- Budget must be reduced by $300,000 from $2.1 million to $1.8 million
Highlights of the business conducted at the Tuesday meeting of the Common Council of the City of Brazil included:
-A discussion on the city's 2006 budget
Mayor Tom Arthur reported that the Indiana Department of Local Government Finance has rejected the city's proposed $2 million budget for 2006.
The state had previously ordered the city to pare down its original 2006 budget of $2.1 million. Now the council must reduce this year's budget to $1.8 million. The mayor has scheduled a special council meeting Friday at 2 p.m. to determine which budgeted items will get the ax.
"We're going fund by fund, trying to look at the whole picture," he said.
While he predicted most city departments would not see major budget cuts, Arthur said one fund in particular will likely experience a significant reduction.
"The General Fund got hit really hard," he said.
The mayor said the revised budget must be submitted to the state by Monday.
-The passage of a new stop street ordinance
Council members unanimously approved the first reading of a measure to place a stop sign at a problematic intersection in Brazil.
Ordinance 7-2006 would require the installation of a stop sign at the intersection of Fred Schultz Drive and the parking lot of Forest Park Plaza. Fred Schultz Drive is the alley that runs behind the laundromat and fast food restaurant abutting National Avenue at the north end of the lot.
Arthur said Brazil Police Chief Mark Loudermilk informed him of the need to regulate traffic at the unique intersection.
"The chief would like to see some kind of stop to keep the city out of liability, and there's nothing there now," Arthur said.
-Further discussion of an ordinance to regulate semi-trailer parking in Brazil
The council voted to table Ordinance 6-2006, which would regulate the parking of semi-trailers within the corporate limits of Brazil.
Councilman William Lovett said further research was necessary before the ordinance was ready for final approval.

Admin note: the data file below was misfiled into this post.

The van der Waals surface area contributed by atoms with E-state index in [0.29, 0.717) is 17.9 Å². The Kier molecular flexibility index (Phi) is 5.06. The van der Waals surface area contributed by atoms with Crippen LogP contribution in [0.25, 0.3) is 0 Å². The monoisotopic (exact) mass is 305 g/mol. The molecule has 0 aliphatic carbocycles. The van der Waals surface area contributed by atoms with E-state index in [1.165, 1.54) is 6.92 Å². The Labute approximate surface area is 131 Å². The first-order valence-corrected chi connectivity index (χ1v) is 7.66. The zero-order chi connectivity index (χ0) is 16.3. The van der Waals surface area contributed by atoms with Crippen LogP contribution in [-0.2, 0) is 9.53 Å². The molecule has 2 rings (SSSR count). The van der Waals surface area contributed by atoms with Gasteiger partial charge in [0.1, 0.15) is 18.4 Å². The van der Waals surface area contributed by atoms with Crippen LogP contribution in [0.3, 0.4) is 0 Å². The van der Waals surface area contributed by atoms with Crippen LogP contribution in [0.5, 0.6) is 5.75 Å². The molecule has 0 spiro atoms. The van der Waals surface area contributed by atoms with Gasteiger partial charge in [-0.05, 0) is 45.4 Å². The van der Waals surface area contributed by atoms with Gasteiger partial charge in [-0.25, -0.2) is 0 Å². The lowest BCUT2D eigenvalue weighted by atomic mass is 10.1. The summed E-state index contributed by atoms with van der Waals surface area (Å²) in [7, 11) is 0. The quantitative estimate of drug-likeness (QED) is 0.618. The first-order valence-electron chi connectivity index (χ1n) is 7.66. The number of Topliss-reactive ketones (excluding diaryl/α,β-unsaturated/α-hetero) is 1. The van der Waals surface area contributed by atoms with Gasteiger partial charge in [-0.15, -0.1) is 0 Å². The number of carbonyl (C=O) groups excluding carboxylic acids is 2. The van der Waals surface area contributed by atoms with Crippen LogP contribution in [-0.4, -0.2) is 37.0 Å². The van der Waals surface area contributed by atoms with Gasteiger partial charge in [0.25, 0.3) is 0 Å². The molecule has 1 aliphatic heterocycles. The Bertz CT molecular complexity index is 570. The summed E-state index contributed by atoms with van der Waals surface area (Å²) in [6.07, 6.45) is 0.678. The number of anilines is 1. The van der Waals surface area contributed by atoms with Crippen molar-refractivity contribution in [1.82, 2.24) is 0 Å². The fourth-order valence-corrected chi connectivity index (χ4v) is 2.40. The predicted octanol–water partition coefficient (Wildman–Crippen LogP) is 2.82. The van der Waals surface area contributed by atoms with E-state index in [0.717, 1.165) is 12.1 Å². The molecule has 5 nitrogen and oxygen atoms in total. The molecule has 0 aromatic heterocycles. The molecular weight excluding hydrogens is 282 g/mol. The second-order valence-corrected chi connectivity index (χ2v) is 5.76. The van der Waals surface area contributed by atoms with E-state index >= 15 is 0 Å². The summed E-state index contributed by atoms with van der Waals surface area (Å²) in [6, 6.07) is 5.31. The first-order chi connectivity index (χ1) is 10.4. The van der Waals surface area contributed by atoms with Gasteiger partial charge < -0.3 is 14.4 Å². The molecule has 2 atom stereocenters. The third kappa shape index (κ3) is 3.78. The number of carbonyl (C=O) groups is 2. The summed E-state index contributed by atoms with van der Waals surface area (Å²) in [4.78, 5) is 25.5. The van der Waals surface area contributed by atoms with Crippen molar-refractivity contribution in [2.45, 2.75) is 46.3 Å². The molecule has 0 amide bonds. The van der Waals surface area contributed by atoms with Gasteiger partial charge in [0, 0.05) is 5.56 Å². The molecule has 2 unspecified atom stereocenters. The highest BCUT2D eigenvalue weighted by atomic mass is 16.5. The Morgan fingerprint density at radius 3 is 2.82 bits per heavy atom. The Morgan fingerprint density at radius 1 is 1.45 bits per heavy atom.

"There's still some things I want to look into," he said.
A discussion at the previous council meeting resulted in the reduction of the ordinance's original length limit for semi-trailers from 25 to 20 feet. Arthur said Loudermilk would try to determine an appropriate width limit by Tuesday's meeting.
Arthur noted Tuesday that Loudermilk had been advised that eight feet was a standard width cut-off in such ordinances, but said the police chief feels that may still be too wide for Brazil's narrow streets.
When passed, the measure will severely restrict the parking of large vehicles on city streets.
-Fire: Brazil Fire Chief Tobey Archer announced that the department's three probationary firefighters all passed a mandatory firefighter training test administered by the Indiana Department of Homeland Security.
Stoney Fisher, Troy McQueen and Greg Sanders were the first Brazil firefighters subjected to the state's recently re-vamped testing guidelines. Archer admitted he was a little surprised all three passed, as he was unsure if he'd prepared them to meet the new standards.
"We were kind of surprised, because we didn't have any kind of curriculum to work with," he said.
-Water: The city's water department repaired eight line leaks and responded to a number of other service calls from Feb. 13 to Feb. 27.
-Sewer: The Brazil Sewer Department jetted and/or cleaned sewers at six locations in addition to performing 80 line locations between Feb. 14 and Feb. 28.
-Streets: The Brazil Street Department replaced street and stop signs on Lambert and Sherman streets and completed the on-going installation of signs on White Rock Road.
The department also filled a number of potholes and performed maintenance work (cleaning gutters, painting curbs, picking up trash) at several locations.